Hong Kong was an important arena for the development of Chinese wuxia films. The genre has undergone many changes since the 1940s, with various sub-genres developed, leaving long lasting impact on Chinese language cinema. In the early 1950s, many wuxia films inherited characteristics of those made in Shanghai, but productions were also rooted in Cantonese culture, some about kung fu masters of the Southern School. Five Great Heroes from Shaolin (1951) is a good example of how a swordplay film blends different conventions of Chinese language films. Half a century later, the swordplay genre was rejuvenated with special effects and computer graphics in Tsui Hark's The Legend of Zu (2001). The film, using computer graphics to create the spectacular landscape of an imaginary world filled with elements of Chinese culture, demonstrates ambitions in widening the horizons of the Chinese wuxia genre.
Re-inventing Kung Fu Legends
Since the late 1940s, Southern Shaolin legends and Lingnan boxers hold an important place in Chinese wuxia films, largely thanks to cinematic contributions of Fong Sai-yuk and Wong Fei-hung series. In the beginning, most of these films were autobiographical. Martial arts practitioners at the time were often featured or starred to give credibility to the production. One example is The White Crane Hero (1956), a film dedicated to master of the White Crane sect Chu Tsi-yiu. The film had the backing of the White Crane sect and it reflected the spirit of the time, though it did not develop into a series. Also settled in Hong Kong during that time was Ip Man (1893-1972), master of Wing Chun, a school that had become household name today while Ip's legendary life had inspired a number of popular films and reinvigorated interests in Hong Kong's wuxia heritage.
Showing the Master-Pupil Bond
The bond between the master and his apprentices is a major theme in kung fu films. Traditional values that were losing significance in modern society were being revived and celebrated. The Wong Fei-hung series was marked by a reverence for the master, often animated with humour and warmth. Master Wong's disciple Leung Foon, a popular figure with the audience and beloved for his upright character and straightforward personality, is the central character in at least four films made in the 1950s. In Champion Lion Dancer Leung Foon's Big Fight at Tiger Valley (1958), Leung the disciple has graduated to being a master, finding himself in the shoes of Master Wong, dealing with troubles caused by immature disciples and eventually combatting brutes who trigger the trouble. The recent production Gallants (2010) creatively references 1970s wuxia films, its story spanning across three generations: a laid-back master, a senior disciple going through mid-life crisis, and an ambitious youthful newcomer. Set against the backdrop of a capitalistic metropolis, the story is at once a homage to the former glories of wuxia films and an update of the martial arts spirit.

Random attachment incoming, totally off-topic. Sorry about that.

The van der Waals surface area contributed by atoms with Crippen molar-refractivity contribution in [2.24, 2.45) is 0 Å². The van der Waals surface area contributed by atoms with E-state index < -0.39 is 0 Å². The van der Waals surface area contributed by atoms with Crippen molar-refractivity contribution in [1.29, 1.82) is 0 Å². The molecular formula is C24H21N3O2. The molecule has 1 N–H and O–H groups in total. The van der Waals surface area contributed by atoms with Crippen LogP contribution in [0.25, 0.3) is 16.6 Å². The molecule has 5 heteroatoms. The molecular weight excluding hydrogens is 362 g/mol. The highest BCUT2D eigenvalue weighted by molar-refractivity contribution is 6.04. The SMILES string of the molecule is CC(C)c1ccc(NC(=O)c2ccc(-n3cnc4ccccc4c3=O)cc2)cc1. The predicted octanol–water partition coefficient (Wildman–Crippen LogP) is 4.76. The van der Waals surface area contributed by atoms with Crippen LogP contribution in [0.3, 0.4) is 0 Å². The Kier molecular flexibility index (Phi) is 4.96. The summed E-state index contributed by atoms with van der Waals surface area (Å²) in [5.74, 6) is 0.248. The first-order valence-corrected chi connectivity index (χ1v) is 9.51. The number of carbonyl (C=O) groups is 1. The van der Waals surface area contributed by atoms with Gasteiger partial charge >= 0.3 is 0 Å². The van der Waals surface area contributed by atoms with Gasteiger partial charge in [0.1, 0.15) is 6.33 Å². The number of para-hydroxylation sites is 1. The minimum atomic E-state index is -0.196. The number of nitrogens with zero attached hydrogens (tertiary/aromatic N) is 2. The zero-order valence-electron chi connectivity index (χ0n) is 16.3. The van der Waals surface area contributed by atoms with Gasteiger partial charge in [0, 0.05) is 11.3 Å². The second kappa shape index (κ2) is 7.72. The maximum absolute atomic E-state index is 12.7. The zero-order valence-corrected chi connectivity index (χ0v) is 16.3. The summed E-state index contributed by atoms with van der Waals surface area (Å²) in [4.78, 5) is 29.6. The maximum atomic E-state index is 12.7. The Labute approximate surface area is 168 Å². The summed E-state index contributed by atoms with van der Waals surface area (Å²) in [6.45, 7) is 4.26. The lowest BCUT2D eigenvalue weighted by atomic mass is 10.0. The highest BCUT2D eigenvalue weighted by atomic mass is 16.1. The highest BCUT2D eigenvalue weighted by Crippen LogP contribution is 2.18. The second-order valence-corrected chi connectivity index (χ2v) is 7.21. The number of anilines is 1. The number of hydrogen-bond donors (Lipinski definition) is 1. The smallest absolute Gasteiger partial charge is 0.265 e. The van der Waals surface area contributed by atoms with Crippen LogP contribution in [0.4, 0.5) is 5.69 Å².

The Trajectories of Cantonese Opera Films (I)
The cross-media integration of Cantonese cinema and Cantonese opera has a long history. From the 1930s to the 1960s, Cantonese opera films, totaling over 1,000 titles, accounted for almost one third of all Cantonese films. The two forms of art influenced each other, with actors starring in productions of both, yielding notable results in both artistic and commercial terms. Law Tung Conquers the North (1957), a prime example of the luogu (gong-and-drum) film, is a costume drama with actors performing in Cantonese opera conventions, while also featuring elements of modern romantic comedies. Hu-Du-Men (1996), on the other hand, examines the role of regional opera culture in an urban setting. The film combines the traditional and the modern, with the narrative traversing onstage and off, following an opera actress' struggles in contemporary society.
The Trajectories of Cantonese Opera Films（II）
The Cantonese opera cinema of Hong Kong is a phenomena among Chinese opera films, its popularity translating into a prolific genre, making room for a number of outstanding works and impressive talents. The opera Zhuang Zi Tests His Wife, based on a well-known folk tale, was once banned in some areas for its supernatural and erotic elements. But it was made into a film in Hong Kong. Butterfly Dream (1956) retains the opera's plot and sensational elements while adding to the story components of traditional morality commonly celebrated in Cantonese cinema. Librettist Nam Hoi Sap-sam Long, whose life is chronicled in The Mad Phoenix (1997), was a renowned playwright in the 1930s and 1940s. The film is in turn adapted from a popular play, product of the 1990s nostalgia wave. The story harks back to the war years and the post-war era, tracing the writer's rise to opera renown, his jump from stage to screen and his descent to mental illness and a state of down and out. His story may be tragic but his faithfulness to artistic sanctity of Cantonese opera and his dedication to artistic excellence pursuit take on special resonance today.
War and Changes in Revolutionary Operas
More and more Hong Kong filmmakers began directing ‘main melody' productions in the mainland of China since the 2000s, a continuation of the ongoing interactions between the cinemas of Hong Kong and the mainland of China. After the establishment of the People's Republic of China in 1949, the leftist camp of the Hong Kong film industry began making films with ideological inclinations while also trying to appeal to local audiences. Later in the 1960s, they ventured into emulating China's revolutionary films in both style and content, one example being Operation Child Hunt (1967). Fast forward to 2014, director Tsui Hark's The Taking of Tiger Mountain is an adaptation of a novel on the fight against bandits during the Civil War, expanding the scope of ‘main melody' films with Hong Kong's genre film impulses.